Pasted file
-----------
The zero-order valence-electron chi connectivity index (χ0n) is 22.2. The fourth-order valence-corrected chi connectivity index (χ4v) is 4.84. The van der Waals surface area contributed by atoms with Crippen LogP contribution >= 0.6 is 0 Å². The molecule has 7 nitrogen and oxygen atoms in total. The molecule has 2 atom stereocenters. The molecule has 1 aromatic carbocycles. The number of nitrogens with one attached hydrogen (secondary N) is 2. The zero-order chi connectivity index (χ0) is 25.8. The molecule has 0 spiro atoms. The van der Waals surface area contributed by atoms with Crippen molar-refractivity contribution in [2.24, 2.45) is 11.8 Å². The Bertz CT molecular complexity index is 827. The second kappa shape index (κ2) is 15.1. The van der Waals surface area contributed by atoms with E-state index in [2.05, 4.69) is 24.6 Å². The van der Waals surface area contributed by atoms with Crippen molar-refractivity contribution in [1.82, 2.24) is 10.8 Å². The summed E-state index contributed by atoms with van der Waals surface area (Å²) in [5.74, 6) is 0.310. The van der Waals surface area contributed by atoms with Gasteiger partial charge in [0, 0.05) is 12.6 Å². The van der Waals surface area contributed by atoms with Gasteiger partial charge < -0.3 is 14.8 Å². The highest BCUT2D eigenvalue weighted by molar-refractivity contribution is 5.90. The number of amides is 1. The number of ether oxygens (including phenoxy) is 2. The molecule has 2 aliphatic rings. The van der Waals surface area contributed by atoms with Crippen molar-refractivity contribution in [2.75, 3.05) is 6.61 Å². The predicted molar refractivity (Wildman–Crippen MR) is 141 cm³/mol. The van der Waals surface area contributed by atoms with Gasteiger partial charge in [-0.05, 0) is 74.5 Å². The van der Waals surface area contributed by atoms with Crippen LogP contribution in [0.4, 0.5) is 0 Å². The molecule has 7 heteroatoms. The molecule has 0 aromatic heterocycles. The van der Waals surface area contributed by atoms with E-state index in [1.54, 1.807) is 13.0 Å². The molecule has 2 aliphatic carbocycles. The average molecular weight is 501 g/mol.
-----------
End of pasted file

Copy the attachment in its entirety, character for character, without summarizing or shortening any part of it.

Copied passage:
The zero-order valence-electron chi connectivity index (χ0n) is 22.2. The fourth-order valence-corrected chi connectivity index (χ4v) is 4.84. The van der Waals surface area contributed by atoms with Crippen LogP contribution >= 0.6 is 0 Å². The molecule has 7 nitrogen and oxygen atoms in total. The molecule has 2 atom stereocenters. The molecule has 1 aromatic carbocycles. The number of nitrogens with one attached hydrogen (secondary N) is 2. The zero-order chi connectivity index (χ0) is 25.8. The molecule has 0 spiro atoms. The van der Waals surface area contributed by atoms with Crippen molar-refractivity contribution in [2.24, 2.45) is 11.8 Å². The Bertz CT molecular complexity index is 827. The second kappa shape index (κ2) is 15.1. The van der Waals surface area contributed by atoms with E-state index in [2.05, 4.69) is 24.6 Å². The van der Waals surface area contributed by atoms with Crippen molar-refractivity contribution in [1.82, 2.24) is 10.8 Å². The summed E-state index contributed by atoms with van der Waals surface area (Å²) in [5.74, 6) is 0.310. The van der Waals surface area contributed by atoms with Gasteiger partial charge in [0, 0.05) is 12.6 Å². The van der Waals surface area contributed by atoms with Gasteiger partial charge < -0.3 is 14.8 Å². The highest BCUT2D eigenvalue weighted by molar-refractivity contribution is 5.90. The number of amides is 1. The number of ether oxygens (including phenoxy) is 2. The molecule has 2 aliphatic rings. The van der Waals surface area contributed by atoms with Crippen molar-refractivity contribution in [2.75, 3.05) is 6.61 Å². The predicted molar refractivity (Wildman–Crippen MR) is 141 cm³/mol. The van der Waals surface area contributed by atoms with Gasteiger partial charge in [-0.05, 0) is 74.5 Å². The van der Waals surface area contributed by atoms with Crippen LogP contribution in [0.4, 0.5) is 0 Å². The molecule has 7 heteroatoms. The molecule has 0 aromatic heterocycles. The van der Waals surface area contributed by atoms with E-state index in [1.54, 1.807) is 13.0 Å². The molecule has 2 aliphatic carbocycles. The average molecular weight is 501 g/mol.